It's curious how these things happen. My mention yesterday of the cholera epidemic in Zimbabwe set me off on a journey that led all the way back to mid-nineteenth century London. After making my blog entry, Ellie and I joined our neighbor for the morning's exercise walk around the hill and it turned out that she had just finished reading this book... I asked if I could borrow it, and I'm already a third into the fascinating story that it tells.
"The Ghost Map," by the journalist and popular science author Steven Johnson, is a scary and totally gripping ride into the past--and one that makes you glad to have been born into a place and time where flush toilets and good sewer systems make life infinitely more livable, in the quite literal sense of that word. I spent the afternoon yesterday wandering the streets of a London whose stench and squalor is barely imaginable today, though Johnson does almost too good a job in helping us imagine it. It's, um, vivid. The descriptions of the biological waste of two and a half million human beings jammed into a small space--and of the primitive methods then available for its disposal or recycling--leave the reader holding his nose and gasping for a breath of clean air. Drawing liberally on the resource of work by Dickens and other contemporaneous writers, Johnson takes us on a tour of the riverbanks and the overflowing cesspools that were the primitive and ineffectual sewage system in those bad old days, and introduces us to the "night-soil men" whose (relatively well-paid) task it was to collect the human waste and transport it out to the countryside to be recycled by farmers in the form of manure. These descriptions, while offered with great zest for the telling detail and a wry sense of humor, are certainly a challenge for the squeamish.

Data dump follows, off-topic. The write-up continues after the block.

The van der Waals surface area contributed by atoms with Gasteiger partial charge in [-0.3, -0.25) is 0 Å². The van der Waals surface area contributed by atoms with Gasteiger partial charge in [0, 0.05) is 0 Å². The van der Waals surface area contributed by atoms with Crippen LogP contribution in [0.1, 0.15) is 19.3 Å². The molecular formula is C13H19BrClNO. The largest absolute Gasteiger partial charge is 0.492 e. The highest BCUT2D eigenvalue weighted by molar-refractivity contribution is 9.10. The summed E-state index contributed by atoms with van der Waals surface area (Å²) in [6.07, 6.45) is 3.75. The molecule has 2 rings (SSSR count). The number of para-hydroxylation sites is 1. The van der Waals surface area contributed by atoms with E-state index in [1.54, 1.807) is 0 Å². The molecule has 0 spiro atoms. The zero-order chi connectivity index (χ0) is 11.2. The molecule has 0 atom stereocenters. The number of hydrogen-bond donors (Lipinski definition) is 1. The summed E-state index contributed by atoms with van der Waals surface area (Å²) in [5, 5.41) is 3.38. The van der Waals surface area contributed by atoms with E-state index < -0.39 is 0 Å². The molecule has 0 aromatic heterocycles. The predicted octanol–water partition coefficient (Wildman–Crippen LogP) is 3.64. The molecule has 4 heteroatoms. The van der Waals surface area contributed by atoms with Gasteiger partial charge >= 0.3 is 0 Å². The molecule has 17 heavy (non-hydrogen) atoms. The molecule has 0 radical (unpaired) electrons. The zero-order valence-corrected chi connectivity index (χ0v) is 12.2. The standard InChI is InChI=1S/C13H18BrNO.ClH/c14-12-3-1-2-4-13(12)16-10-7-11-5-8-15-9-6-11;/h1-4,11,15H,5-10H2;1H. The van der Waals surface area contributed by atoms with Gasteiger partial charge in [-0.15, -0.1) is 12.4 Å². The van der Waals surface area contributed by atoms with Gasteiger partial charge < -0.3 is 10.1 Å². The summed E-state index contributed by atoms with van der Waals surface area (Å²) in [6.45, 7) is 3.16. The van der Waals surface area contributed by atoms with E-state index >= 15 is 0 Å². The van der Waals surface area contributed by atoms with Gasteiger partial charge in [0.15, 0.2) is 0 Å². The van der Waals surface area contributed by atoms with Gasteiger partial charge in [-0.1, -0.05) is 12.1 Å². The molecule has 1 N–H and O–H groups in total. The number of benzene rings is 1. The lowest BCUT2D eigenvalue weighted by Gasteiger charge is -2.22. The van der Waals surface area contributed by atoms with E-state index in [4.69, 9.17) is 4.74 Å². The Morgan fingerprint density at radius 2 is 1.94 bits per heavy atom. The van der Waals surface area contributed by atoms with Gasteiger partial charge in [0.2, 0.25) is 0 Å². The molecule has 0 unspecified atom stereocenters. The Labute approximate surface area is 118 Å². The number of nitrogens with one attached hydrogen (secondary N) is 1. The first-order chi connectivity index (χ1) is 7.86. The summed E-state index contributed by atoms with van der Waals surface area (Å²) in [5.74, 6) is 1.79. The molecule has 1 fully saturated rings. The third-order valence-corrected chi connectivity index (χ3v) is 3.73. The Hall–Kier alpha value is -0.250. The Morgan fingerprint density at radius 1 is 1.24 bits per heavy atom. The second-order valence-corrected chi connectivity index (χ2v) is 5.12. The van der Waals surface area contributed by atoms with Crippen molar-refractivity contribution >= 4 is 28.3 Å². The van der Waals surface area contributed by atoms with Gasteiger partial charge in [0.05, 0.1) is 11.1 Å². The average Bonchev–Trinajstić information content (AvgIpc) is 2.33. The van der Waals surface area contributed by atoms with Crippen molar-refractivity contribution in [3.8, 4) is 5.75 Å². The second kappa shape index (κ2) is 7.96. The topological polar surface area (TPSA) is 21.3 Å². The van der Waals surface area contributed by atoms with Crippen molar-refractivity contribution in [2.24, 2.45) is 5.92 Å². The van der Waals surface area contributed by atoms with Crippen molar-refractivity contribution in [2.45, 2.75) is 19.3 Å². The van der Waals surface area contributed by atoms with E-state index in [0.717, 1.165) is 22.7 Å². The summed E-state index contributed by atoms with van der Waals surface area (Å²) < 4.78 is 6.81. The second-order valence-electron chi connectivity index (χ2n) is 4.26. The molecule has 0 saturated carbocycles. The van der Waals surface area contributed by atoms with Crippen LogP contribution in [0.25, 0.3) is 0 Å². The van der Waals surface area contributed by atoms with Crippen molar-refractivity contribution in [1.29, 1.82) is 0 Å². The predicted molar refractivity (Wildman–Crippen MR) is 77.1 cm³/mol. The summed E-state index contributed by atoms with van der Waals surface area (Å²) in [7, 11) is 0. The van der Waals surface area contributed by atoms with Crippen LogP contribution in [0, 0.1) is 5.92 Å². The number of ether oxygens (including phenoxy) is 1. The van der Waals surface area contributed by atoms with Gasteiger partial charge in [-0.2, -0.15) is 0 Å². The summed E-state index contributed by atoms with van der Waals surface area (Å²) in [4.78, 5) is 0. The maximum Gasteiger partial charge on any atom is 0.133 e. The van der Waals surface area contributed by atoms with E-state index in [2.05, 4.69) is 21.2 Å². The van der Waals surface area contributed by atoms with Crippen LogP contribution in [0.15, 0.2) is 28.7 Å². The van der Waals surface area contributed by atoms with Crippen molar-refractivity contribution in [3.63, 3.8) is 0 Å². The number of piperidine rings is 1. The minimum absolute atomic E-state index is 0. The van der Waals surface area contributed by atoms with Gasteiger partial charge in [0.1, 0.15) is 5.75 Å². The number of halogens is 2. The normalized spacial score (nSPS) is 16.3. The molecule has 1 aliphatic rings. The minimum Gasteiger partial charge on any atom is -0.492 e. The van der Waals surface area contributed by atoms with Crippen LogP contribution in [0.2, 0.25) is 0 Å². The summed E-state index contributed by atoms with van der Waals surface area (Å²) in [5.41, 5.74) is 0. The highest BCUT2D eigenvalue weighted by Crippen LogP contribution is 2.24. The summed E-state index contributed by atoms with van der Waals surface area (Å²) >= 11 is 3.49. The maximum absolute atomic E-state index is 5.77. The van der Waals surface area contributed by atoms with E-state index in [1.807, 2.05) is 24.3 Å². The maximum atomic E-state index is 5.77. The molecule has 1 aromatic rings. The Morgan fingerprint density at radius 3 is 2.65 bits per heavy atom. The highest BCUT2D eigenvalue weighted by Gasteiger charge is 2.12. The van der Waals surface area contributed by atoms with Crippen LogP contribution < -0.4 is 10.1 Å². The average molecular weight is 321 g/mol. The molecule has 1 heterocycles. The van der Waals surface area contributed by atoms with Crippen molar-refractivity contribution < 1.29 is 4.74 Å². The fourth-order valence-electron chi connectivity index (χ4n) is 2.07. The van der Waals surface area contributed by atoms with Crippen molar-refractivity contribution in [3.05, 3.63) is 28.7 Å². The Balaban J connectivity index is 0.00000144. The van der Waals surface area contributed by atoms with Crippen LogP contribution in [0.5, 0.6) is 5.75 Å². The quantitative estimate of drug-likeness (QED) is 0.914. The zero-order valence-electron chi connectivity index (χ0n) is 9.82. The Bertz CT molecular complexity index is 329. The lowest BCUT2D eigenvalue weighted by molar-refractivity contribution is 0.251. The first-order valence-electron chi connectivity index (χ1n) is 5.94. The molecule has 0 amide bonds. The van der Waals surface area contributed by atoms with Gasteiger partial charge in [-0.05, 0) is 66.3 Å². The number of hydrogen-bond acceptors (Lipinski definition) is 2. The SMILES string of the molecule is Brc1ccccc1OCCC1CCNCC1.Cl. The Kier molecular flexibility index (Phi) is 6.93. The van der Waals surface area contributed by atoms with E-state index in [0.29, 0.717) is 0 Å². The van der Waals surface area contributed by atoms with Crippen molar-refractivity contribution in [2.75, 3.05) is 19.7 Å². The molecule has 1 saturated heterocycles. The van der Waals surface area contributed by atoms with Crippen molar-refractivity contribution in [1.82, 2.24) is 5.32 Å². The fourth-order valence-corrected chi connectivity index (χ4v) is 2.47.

They're also a lesson for the contemporary world, since Johnson usefully wanders off to explore their meaning in the broader, continuing contexts of ecological science and urban planning. I've just arrived at the point where he begins to discuss the relationship between sanitation and health. By today's standards, the paucity of medical and pharmaceutical knowledge at the time of Johnson's story is nothing short of astounding, with opiates being the favorite means of treating all kinds of ailments and disease. Letters from newspapers of the day suggest that home remedies, folklore, and simple quackery vied for medical credibility, along with academically trained physicians and workman "surgeons"---who operated until well into the 19th century without the benefit of anesthesia. One particularly hair-raising passage narrates the performance of a mastectomy in agonizing detail.
This being a story about a cholera epidemic, Johnson is at pains to prepare the reader for its onslaught with a brief and pithy introduction to the microscopic life of bacteria and their skillful work of survival in biological environments, drawing the parallel between the action in this infinitesimal micro-world and that in the macro-world of human beings and their crawling cities. (The effect of the cholera bacterium, as I understand it, is to deprive the intestine of its normal functioning to preserve water and thus to drain the body of its liquids, leading to a rather swift and nasty death from dehydration.) Nothing of this is understood by the scientists and medical professionals of the time, leaving them defenseless in the face of imminent disaster.
Thus far in my reading, Johnson has introduced the reader to what I take to be his two main protagonists, a doctor and a clergyman, whose observational powers and devotion to empirical method will--I presume--pave the way for an eventual understanding of the disease. I have to say, despite the intestinal discomfort as I read, that this is a totally compelling story, a page-turner, rich in historical, social, and scientific information and in evocative description. Its subtext is as relevant today as it was some one hundred and fifty years ago: the interdependence of all living things--including those sneaky bacteria--and the absolute necessity of vigilance when it comes to the survival of our species in a world of infinite and often dangerous complexity.
There, more than you ever needed to know about nineteenth century London. Now, back to my book...